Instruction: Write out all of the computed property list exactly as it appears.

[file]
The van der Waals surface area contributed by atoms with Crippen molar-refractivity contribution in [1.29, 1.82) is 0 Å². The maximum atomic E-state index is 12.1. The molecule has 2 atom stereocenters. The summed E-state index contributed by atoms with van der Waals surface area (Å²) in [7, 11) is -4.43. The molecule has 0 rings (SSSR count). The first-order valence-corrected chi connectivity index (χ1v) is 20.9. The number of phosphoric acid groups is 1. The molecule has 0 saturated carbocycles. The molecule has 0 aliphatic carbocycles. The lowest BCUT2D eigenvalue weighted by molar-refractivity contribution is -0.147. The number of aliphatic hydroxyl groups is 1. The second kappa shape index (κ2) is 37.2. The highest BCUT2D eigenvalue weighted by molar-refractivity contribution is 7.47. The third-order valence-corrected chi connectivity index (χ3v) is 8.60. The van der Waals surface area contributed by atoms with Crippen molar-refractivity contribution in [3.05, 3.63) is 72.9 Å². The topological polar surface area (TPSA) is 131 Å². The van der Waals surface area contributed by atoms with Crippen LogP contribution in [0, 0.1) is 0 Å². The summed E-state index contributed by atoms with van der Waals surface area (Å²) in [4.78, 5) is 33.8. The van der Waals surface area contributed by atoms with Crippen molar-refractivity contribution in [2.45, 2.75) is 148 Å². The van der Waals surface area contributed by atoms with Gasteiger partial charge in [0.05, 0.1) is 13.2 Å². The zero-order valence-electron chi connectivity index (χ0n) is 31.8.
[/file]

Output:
The van der Waals surface area contributed by atoms with Crippen molar-refractivity contribution in [1.29, 1.82) is 0 Å². The maximum atomic E-state index is 12.1. The molecule has 2 atom stereocenters. The summed E-state index contributed by atoms with van der Waals surface area (Å²) in [7, 11) is -4.43. The molecule has 0 rings (SSSR count). The first-order valence-corrected chi connectivity index (χ1v) is 20.9. The number of phosphoric acid groups is 1. The molecule has 0 saturated carbocycles. The molecule has 0 aliphatic carbocycles. The lowest BCUT2D eigenvalue weighted by molar-refractivity contribution is -0.147. The number of aliphatic hydroxyl groups is 1. The second kappa shape index (κ2) is 37.2. The highest BCUT2D eigenvalue weighted by molar-refractivity contribution is 7.47. The third-order valence-corrected chi connectivity index (χ3v) is 8.60. The van der Waals surface area contributed by atoms with Crippen molar-refractivity contribution in [3.05, 3.63) is 72.9 Å². The topological polar surface area (TPSA) is 131 Å². The van der Waals surface area contributed by atoms with Crippen LogP contribution in [0, 0.1) is 0 Å². The summed E-state index contributed by atoms with van der Waals surface area (Å²) in [4.78, 5) is 33.8. The van der Waals surface area contributed by atoms with Crippen molar-refractivity contribution in [2.45, 2.75) is 148 Å². The van der Waals surface area contributed by atoms with Gasteiger partial charge in [0.05, 0.1) is 13.2 Å². The zero-order valence-electron chi connectivity index (χ0n) is 31.8.